The upcoming separation will allow Energizer's personal care business to allocate greater resources to drive product innovation and advertising. One example is its Schick Hydro Disposable Razor, the only disposable shaver with the function of hydrating one's skin with a water-activated gel reservoir to make the shaving process more comfortable. Introduced in January 2013, this product was an instant hit with consumers, with the help of heavy sampling with bonus packs.

Foolish final thoughts
I am positive on Energizer's separation plans. With the spin-off, the respective management of the two separate personal care and household products companies will be accountable for their own profits and share prices, which should provide strong motivation for them to perform well.

Warren Buffett just bought nearly 9 million shares of this company
Gillette was one of Buffett's best investments in the personal care consumer products space. Both Energizer and Kimberly-Clark are turning their attention back to their personal care businesses. Both Imagine a company that rents a very specific and valuable piece of machinery for $41,000 per hour (that's almost as much as the average American makes in a year!). And Warren Buffett is so confident in this company's can't-live-without-it business model, he just loaded up on 8.8 million shares. An exclusive, brand-new Motley Fool report details this company that already has over 50% market share. Just click HERE to discover more about this industry-leading stock... and join Buffett in his quest for a veritable landslide of profits!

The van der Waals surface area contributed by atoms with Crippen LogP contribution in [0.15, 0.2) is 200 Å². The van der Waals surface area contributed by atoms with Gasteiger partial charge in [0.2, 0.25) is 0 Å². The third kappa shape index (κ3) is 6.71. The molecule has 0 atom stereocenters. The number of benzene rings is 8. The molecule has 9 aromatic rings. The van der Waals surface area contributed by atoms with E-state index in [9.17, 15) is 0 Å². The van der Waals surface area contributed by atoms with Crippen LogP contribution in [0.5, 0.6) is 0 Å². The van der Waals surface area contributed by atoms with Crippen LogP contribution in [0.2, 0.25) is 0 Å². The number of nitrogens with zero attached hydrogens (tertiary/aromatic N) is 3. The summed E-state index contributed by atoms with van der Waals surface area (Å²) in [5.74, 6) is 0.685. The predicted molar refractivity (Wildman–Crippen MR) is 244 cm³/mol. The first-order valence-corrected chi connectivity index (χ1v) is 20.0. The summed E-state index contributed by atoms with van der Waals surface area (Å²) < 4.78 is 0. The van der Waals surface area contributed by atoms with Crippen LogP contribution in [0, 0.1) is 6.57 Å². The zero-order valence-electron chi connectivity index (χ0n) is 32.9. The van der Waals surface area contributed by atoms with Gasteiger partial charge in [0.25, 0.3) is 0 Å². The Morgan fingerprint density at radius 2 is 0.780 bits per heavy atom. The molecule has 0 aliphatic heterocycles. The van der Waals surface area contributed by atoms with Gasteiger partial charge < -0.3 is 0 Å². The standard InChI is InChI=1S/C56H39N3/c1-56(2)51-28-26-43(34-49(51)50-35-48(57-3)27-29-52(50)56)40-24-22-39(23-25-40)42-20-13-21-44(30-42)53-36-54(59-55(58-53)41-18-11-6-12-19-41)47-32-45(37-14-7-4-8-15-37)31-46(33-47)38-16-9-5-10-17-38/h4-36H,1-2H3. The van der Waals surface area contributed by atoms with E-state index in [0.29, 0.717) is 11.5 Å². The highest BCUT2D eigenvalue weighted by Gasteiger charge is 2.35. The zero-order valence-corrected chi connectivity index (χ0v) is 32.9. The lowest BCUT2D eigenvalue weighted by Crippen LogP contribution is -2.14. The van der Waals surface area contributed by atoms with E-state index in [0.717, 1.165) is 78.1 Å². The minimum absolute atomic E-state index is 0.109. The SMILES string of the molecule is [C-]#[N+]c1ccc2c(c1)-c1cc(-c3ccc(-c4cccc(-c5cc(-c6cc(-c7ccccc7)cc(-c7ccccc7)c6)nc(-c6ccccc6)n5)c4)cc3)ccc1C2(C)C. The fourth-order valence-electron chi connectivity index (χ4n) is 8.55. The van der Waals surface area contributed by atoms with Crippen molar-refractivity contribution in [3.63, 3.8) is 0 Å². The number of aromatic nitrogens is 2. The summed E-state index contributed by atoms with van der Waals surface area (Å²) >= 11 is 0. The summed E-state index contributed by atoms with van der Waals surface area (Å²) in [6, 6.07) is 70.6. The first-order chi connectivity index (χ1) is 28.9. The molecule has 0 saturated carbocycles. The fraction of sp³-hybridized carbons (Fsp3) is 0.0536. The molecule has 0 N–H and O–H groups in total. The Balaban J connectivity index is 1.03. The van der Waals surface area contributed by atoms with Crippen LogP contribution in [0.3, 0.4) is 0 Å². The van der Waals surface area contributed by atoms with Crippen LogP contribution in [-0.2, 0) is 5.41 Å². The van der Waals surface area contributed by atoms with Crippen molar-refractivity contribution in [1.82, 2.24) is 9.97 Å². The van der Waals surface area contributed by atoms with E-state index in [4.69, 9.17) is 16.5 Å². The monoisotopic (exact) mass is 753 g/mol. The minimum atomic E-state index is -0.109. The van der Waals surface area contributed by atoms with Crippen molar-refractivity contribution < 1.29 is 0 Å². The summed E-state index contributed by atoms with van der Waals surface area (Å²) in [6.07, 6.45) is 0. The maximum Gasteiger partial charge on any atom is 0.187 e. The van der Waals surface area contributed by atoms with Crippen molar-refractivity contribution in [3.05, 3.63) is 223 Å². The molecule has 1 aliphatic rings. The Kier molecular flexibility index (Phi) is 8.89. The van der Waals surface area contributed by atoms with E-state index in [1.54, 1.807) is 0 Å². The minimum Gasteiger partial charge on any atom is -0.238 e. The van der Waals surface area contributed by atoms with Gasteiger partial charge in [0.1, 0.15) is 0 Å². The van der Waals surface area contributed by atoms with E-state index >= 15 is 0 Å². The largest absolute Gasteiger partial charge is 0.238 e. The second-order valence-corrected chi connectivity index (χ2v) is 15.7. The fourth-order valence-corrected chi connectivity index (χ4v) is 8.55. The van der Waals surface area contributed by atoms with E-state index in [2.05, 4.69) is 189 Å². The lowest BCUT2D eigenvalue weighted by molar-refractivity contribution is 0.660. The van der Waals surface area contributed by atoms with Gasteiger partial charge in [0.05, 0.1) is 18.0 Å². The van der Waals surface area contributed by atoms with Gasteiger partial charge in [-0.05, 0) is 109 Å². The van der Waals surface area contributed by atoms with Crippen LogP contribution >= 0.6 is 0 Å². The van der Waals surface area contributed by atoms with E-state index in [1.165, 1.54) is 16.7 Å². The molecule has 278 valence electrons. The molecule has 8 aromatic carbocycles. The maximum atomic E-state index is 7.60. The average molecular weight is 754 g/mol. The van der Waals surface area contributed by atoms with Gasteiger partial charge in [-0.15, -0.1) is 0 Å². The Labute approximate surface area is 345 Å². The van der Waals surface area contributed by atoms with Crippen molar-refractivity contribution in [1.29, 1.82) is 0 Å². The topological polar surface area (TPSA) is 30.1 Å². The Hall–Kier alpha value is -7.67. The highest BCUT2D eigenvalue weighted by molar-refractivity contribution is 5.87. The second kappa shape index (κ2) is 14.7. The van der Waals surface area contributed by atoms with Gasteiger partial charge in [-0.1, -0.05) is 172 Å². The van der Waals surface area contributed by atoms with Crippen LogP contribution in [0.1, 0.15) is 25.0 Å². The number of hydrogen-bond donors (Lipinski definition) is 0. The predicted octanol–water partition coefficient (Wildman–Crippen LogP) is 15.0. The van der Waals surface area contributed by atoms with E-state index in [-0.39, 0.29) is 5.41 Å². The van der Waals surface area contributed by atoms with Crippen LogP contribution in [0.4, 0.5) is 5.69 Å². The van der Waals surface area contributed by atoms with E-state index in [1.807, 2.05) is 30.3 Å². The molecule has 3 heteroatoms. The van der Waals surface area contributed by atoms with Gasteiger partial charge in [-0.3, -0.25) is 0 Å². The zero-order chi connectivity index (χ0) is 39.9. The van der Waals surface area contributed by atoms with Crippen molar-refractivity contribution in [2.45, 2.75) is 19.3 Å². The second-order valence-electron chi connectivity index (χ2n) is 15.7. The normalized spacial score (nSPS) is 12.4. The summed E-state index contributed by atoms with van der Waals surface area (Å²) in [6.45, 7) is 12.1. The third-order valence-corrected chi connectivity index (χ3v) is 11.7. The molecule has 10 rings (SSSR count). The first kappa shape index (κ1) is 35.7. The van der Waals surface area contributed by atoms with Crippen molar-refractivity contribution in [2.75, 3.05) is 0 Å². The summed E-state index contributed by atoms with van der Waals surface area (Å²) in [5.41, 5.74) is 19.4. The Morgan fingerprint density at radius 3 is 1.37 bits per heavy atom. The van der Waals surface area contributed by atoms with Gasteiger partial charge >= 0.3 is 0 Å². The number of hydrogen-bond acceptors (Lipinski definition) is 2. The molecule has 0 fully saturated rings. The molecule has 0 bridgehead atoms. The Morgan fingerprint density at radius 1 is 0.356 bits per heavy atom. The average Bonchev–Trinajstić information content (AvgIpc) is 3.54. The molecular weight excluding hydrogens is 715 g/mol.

Mark Lin has no position in any stocks mentioned. The Motley Fool recommends Kimberly-Clark. Try any of our Foolish newsletter services free for 30 days. We Fools may not all hold the same opinions, but we all believe that considering a diverse range of insights makes us better investors. The Motley Fool has a disclosure policy.